Cathleen and Kristen: Lille at the turn of the sixteenth to the seventeenth century was, although firmly under the rule of the Spanish Habsburgs, geographically and culturally close to the rebellious cities of the later Netherlands/General States. In what ways was this visible also in the recognition of a new sovereign in 1600?
Ellen: It’s important to remember that in 1600, the Dutch Revolt was far from over. War between the Habsburgs and the French had ended in 1598, but the seventeen provinces of the Low Countries were still at war and would be officially until 1648. Although delegates from Walloon Flanders (Lille, Douai and Orchies) and Hainaut had signed the Treaty of Arras in 1579 and Alexander Farnese had won back allegiance to the Spanish Habsburgs in other southern provinces, it was in no way clear that the Low Countries were to be divided permanently into two separate political entities. Since the thirteenth century, Lille’s merchants and political elites had longstanding commercial ties with other cities in the Low Countries. They shared many cultural exchanges through participation in competitions of rhetorical societies and sent ambassadors to other cities. By the sixteenth century, their delegates met with those from other regions in the States-General and negotiated for lower taxes. The introduction of the Protestant Reformation, increasing taxes, and subsequent political tensions with the Habsburgs, however, meant that common ground was difficult to find, particularly since some city governments embraced the new religion and others did not. That uncertainty about the collective identity of the Low Countries remained in 1600, alongside hope for stability and peace under new sovereigns Albert and Isabella. While the lavish spending on the event, and ritual of the Joyous Entry itself mirrored what was seen in nearby cities like Valenciennes and Antwerp, Lille’s Entry focused primarily on the city’s history in relation to its rulers and (perhaps purposefully) avoided references to specific neighboring cities.
Lille in the late 16th century (based on Braun and Hogenberg, Civitates Orbis Terrarum, II (1575))
Cathleen and Kristen: Part of the festivities were tableaux vivants, living pictures, which represented the city’s history by highlighting important events. It was, in a way, a form of historiography “written” by the magistrates of the city – what can these living pictures tell us about sixteenth-century Lille, and how they saw themselves? How were they different from earlier representations or from other cities?
Ellen: Many cities in the Low Countries, France and England included living pictures in their festivities throughout the later Middle Ages. They were a wonderful way of making history come alive by forging a relationship between past events and the present viewers. Local people that one knew would dress up as the long dead Queen Mahaut or King Philip II surrounded by the conquered but happy people of his empire. It allowed people in cities like Lille to forge a personal relationship to far off or far distant events and implicitly acknowledge their legitimacy and relevance. Tableaux vivants were didactic forms of entertainment, but they also meant to display the learnedness of the local elite—sometimes with mixed results. In one memorable visit of Duke Charles the Bold to Lille in 1468, one of his counselors, a Lille native, thought he would honor the city by having three local women perform the Judgment of Paris. They were, according to a now-lost chronicle, apparently so far from Hera, Aphrodite and Athena in size and stature (one was nicknamed Grosse Juliette, another so thin that the author likened her to a herring) that upon seeing the scene the duke burst out laughing and was unable to stop! These classical or religious histories were popular subjects well into the sixteenth century, but during the fraught years of the 1570s and 1580s, their high-flown symbolism became weighted with barely-concealed allusions to Spanish tyranny. Lille’s Joyous Entry of 1600 pointedly avoided protest. The program focused less on religion or allegory than local events, shifting to what I would term a more prosaic kind of history. It indicated the increasing popularity of new forms of historical writing and the presence of humanist-educated men like Floris van der Haer, who published histories as well as fashioned the Joyous Entry. But it also meant that lillois magistrates wanted to introduce themselves to their new sovereigns by fashioning a different kind of narrative including their rulers’ imperial conquest, their own steadfast loyalty and a shared faith, Catholicism.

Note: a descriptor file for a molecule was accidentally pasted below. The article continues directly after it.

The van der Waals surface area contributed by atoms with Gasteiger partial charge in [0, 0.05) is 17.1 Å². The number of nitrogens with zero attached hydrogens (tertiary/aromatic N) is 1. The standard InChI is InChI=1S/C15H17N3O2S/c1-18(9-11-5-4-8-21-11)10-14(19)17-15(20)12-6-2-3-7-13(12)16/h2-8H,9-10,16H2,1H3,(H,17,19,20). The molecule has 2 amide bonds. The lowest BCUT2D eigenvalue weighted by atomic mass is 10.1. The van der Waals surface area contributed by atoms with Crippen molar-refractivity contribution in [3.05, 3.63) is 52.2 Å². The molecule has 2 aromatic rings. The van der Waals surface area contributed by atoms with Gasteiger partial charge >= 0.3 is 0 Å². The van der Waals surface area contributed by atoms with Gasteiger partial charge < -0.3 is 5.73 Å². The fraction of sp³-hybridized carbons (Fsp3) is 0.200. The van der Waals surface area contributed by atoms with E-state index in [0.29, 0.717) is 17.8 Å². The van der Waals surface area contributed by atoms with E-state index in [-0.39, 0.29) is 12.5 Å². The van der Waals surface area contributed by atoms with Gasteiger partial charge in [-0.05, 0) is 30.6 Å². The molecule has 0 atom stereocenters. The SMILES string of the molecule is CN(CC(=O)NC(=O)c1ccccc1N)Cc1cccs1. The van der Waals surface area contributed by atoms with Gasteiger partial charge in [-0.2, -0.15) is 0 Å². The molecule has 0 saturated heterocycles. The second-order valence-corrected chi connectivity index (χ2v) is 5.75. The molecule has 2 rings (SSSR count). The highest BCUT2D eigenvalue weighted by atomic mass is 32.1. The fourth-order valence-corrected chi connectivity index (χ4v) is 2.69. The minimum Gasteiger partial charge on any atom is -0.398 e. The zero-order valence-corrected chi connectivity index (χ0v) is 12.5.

Example of a tableau vivant (Philip II of Spain)
Cathleen and Kristen: You argue in your article that some of these tableaux vivants were already imagining Lille as part of the nation of Belgium, a territory which came into being as nation-state in 1830, more than 200 years later. How far were early proto-national sentiments already influential in the early modern period in Lille? And what did the contemporaries understand as “Belgian”?